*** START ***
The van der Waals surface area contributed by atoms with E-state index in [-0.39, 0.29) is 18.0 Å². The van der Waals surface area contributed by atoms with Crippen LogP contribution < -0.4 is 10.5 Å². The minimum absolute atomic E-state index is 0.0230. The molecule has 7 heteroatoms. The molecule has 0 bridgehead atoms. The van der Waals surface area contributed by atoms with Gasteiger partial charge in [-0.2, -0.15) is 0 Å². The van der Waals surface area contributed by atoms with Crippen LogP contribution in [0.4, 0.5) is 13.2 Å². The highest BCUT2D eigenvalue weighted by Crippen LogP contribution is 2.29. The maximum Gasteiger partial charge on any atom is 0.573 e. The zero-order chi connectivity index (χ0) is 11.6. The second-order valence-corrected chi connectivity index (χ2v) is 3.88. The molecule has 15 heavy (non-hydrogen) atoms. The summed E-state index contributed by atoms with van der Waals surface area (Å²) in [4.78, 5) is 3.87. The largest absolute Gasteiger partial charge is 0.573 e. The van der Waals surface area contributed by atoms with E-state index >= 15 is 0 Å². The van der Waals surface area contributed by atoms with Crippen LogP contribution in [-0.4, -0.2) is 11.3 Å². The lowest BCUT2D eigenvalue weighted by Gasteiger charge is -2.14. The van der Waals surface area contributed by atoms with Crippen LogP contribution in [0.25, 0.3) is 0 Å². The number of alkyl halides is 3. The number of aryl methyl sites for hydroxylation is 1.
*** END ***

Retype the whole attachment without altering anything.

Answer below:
The van der Waals surface area contributed by atoms with E-state index in [-0.39, 0.29) is 18.0 Å². The van der Waals surface area contributed by atoms with Crippen LogP contribution < -0.4 is 10.5 Å². The minimum absolute atomic E-state index is 0.0230. The molecule has 7 heteroatoms. The molecule has 0 bridgehead atoms. The van der Waals surface area contributed by atoms with Gasteiger partial charge in [-0.2, -0.15) is 0 Å². The van der Waals surface area contributed by atoms with Crippen LogP contribution in [0.4, 0.5) is 13.2 Å². The highest BCUT2D eigenvalue weighted by Crippen LogP contribution is 2.29. The maximum Gasteiger partial charge on any atom is 0.573 e. The zero-order chi connectivity index (χ0) is 11.6. The second-order valence-corrected chi connectivity index (χ2v) is 3.88. The molecule has 15 heavy (non-hydrogen) atoms. The summed E-state index contributed by atoms with van der Waals surface area (Å²) in [4.78, 5) is 3.87. The largest absolute Gasteiger partial charge is 0.573 e. The van der Waals surface area contributed by atoms with E-state index >= 15 is 0 Å². The van der Waals surface area contributed by atoms with Crippen LogP contribution in [-0.4, -0.2) is 11.3 Å². The lowest BCUT2D eigenvalue weighted by Gasteiger charge is -2.14. The van der Waals surface area contributed by atoms with Crippen LogP contribution in [0.25, 0.3) is 0 Å². The number of alkyl halides is 3. The number of aryl methyl sites for hydroxylation is 1.